of spring and beauty,
of completion and perfection.
It is a symbol of Love
and metamorphosis of passion~
Rosa spinosissima is also known as ~Our Lady's Rose~ or the ~Burnet Rose.~ According to legend, in Glastonbury, England, Joseph of Aremethia, a rich man who provided the tomb for the burial of Christ, built the first Christian temple of the Virgin Mary. The temple was destroyed during the Reformation but a rose grew on the spot, blooming all winter and is known as the Burnet rose.
Lychnis coronaria or ~Our Lady's Rose~
The word ~Lychnis~ comes from the Greek word for ~lamp,~ meaning ~flame.~ It is said that in medieval times, a lordsman on a journey had to pass through woods where he knew thieves would be waiting for him. As he entered the woods he knelt down to pray. As he prayed the Virgin Mary came and placed a garland on his head that was so bright that all the wood shone. Finishing his prayers, he proceeded through the woods, unaware of the glorious crown on his head. When the thieves saw the roses they stood aside, allowing him to pass unharmed.
Rosa is also known as ~Our Lady's Rose~
According to legend the Virgin Mary was surrounded with red roses and white lilies as she ascended into heaven. The appostle Thomas, who had not been present when Mary died, refused to believe that this had happened and asked that her tomb be opened. When it was opened it was found to contain only lilies and roses.
Rose of Jericho
~The Resurrection flower,~ Anastatica hierochuntica also known as the ~Rose of the Virgin,~ ~ Holy Night Rose~ and ~Mary's Rose~
It is believed to have first bloomed at the Birth of Christ and closed its blooms at the time of the Crucifixion, and reopened at the time of the Resurrection. It also sprang up to mark the spot at each place where the Holy Family rested during their flight to Egypt.
It is the only species of the genus Anastatica, of the mustard family Brassicaceae, native to western Asia. This small, gray plant curls its branches and seedpods inward in the dry season, forming a ball that opens only when moistened. In this form, it can be stored for years. The ball rolls with the wind like a tumbleweed. When moistened, it spreads into a fernlike plant as much as 30 cm (1 foot) wide and bears minute, white flowers.
Under the Rose
European cathedrals built in the 12th century incorporated the rose window as an architectural scheme. Roses were carved into the ceilings of council chambers pledging all present to secrecy, or sub rosa, ~under the rose~ which means ~In strict confidence.~ Roses were later carved on ceilings for the same purpose. Beautiful wood carvings of roses can be also be found in old churches.
Aphrodite presented a rose to her son Eros, the god of love, which became a symbol of love and desire. Eros was said to have bribed Harpocrates, the god of silence, with the rose to prevent him from revealing the love affairs carried on by Venus. Thus the rose also became the emblem of silence and secrecy.
The rose was also sacred to Bacchus, god of wine. At banquets for the gods, wealthy Romans would lie on couches spread with rose petals. They wore garlands of roses and chaplets of roses crowned their heads. Reclining on their beds of roses, they ate, drank, and gossiped. Anything said ~under the rose~ was ~sub rosa.~ This Latin expression is still a common way of describing something to be kept secret.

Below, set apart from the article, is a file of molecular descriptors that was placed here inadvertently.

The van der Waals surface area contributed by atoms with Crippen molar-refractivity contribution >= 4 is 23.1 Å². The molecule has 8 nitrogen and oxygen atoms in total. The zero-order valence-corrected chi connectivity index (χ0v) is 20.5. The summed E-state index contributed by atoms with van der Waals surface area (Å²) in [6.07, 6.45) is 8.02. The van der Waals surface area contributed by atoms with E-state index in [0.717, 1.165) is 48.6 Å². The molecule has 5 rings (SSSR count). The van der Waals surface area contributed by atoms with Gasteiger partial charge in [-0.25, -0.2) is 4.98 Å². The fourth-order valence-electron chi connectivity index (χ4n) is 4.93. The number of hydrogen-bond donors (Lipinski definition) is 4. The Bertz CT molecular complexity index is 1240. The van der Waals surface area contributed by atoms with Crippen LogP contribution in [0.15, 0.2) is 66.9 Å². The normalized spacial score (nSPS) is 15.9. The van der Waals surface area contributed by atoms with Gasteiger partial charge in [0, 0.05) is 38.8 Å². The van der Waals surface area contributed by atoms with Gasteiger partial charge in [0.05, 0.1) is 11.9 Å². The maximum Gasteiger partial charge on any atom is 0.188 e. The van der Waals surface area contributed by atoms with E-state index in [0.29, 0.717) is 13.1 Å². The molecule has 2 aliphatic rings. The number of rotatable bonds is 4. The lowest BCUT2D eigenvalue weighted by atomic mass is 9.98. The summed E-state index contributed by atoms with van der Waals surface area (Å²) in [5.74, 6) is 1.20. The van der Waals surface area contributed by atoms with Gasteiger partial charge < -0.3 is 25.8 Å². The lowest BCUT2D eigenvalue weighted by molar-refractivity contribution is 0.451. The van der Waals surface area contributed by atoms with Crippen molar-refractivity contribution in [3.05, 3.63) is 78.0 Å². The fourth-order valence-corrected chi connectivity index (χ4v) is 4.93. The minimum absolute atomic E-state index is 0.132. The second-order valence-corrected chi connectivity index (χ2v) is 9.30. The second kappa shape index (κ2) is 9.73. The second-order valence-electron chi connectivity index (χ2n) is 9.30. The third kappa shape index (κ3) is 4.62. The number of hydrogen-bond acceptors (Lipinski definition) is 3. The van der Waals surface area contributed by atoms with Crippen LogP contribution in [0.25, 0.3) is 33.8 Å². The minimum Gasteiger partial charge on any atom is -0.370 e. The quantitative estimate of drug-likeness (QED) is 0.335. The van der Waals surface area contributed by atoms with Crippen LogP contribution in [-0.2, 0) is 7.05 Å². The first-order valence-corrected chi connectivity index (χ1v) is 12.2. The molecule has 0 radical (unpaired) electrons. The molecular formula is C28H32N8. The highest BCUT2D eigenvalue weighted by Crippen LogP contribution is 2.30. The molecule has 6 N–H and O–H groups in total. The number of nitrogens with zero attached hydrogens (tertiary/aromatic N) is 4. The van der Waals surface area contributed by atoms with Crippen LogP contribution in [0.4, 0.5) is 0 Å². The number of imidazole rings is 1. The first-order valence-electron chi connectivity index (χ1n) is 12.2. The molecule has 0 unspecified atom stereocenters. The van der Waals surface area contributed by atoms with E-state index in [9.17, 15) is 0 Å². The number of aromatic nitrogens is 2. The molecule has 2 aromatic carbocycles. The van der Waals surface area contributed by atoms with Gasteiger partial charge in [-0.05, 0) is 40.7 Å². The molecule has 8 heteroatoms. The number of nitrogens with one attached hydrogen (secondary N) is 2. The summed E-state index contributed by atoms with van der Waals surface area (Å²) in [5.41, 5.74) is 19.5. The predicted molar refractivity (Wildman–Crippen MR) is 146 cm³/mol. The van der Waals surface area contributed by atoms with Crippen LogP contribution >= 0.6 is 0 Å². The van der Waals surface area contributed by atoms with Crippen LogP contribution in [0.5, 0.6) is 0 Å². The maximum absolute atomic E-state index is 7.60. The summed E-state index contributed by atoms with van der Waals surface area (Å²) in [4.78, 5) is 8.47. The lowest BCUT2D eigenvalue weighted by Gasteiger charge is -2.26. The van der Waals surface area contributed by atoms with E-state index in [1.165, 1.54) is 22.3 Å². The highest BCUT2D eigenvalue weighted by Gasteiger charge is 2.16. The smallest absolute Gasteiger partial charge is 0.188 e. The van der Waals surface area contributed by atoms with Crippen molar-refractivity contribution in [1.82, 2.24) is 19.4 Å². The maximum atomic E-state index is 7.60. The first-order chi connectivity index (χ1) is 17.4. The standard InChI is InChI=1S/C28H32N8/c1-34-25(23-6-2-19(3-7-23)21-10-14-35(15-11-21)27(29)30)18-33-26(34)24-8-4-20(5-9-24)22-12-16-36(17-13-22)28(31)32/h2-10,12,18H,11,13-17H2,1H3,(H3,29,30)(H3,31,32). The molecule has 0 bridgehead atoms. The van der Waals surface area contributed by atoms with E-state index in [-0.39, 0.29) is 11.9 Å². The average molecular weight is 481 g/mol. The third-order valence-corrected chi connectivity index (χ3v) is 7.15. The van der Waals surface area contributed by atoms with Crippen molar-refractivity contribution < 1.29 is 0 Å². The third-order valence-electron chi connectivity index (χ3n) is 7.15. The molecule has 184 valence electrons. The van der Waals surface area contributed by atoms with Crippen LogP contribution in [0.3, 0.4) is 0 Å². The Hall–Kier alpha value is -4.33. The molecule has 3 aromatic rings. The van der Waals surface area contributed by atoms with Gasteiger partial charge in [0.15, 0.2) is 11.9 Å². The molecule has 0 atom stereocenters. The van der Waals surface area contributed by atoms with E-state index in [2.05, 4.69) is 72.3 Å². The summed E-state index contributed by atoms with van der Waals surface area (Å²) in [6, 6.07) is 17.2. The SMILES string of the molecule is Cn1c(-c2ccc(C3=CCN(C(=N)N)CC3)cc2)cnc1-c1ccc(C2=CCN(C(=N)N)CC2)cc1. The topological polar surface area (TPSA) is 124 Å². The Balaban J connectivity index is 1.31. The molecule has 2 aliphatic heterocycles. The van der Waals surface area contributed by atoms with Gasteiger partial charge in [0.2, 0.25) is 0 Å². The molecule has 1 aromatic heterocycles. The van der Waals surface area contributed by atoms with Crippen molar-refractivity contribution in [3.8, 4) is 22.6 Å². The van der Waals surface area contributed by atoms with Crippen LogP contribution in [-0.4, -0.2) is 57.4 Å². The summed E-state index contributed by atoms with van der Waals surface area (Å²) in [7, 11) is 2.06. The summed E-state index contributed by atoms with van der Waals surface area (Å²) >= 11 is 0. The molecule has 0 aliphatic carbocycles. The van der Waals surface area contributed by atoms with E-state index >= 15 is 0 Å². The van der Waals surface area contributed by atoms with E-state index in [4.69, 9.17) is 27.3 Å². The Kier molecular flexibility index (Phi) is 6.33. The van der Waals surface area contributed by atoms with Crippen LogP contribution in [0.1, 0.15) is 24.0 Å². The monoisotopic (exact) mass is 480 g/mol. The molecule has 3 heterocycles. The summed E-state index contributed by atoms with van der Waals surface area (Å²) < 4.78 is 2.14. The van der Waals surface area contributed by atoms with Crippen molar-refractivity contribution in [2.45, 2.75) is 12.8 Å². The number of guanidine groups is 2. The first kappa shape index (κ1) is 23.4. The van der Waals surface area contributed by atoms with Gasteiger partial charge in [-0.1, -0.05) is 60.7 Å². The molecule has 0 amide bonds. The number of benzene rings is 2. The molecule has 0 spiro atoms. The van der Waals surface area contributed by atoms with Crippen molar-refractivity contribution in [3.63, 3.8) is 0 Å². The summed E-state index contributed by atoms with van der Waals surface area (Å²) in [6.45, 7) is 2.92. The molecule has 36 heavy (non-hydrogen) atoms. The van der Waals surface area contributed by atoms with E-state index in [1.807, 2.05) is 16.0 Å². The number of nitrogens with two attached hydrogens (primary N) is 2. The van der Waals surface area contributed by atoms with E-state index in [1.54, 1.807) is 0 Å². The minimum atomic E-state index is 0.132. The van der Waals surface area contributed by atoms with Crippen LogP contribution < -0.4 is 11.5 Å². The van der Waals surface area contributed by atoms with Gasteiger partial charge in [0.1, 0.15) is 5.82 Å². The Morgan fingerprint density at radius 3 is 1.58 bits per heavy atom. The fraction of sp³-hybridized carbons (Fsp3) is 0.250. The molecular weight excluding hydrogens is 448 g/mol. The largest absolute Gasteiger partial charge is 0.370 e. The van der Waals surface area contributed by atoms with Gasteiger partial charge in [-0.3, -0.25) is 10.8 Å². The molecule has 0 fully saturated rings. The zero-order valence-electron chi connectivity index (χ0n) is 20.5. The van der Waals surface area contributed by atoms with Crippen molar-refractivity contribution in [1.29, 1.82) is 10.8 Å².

Queen Elizabeth I is said to have worn a rose behind her ear, copied from the Spanish, which was a subtle way of expressing that the wearer ~heard all and said nothing.~ Some say the expression was started during the time of the War of the Roses in 15th century England.
The Gift of Love
The rose is a central part of some wedding ceremonies held at a church in Tarzana, California. The minister presents a red rose to the bride and groom. The couple then exchange roses, giving to each other the symbolic gift of love as their first gift, as husband and wife. At the end of the ceremony, they are advised to resolve any conflicts they may have in the years ahead by presenting each other with red roses. Many couples maintain this tradition throughout their married lives, presenting each other with one rose for each year of marriage on every anniversary. This practice of presenting anniversary bouquets of small red roses called ~tussie mussies~ arose in Victorian times.
The King of Sweden, sent his wife (Sweden's Queen), Silvia Sommerlath, one dozen yellow roses every day during a four-year romance. That added up to 1,461 dozens. . . or 17,532 roses.
One of the most famous rose gardens was planted by Empress Josephine at the Chateau de la Malmaison in France in 1804. She married Napolean Bonaparte in 1796. Love of roses made her finance expeditions to gather roses from far and near and within 10 years, her garden had every species of rose then known. Josephine died in 1814, leaving massive debts and the gardens went downhill. Today only a few bushes of Souvenir de la Malmaison, a Bourbon-developed by hybridizer Charles Deluze, and some ramblers along garden walls are all that remains.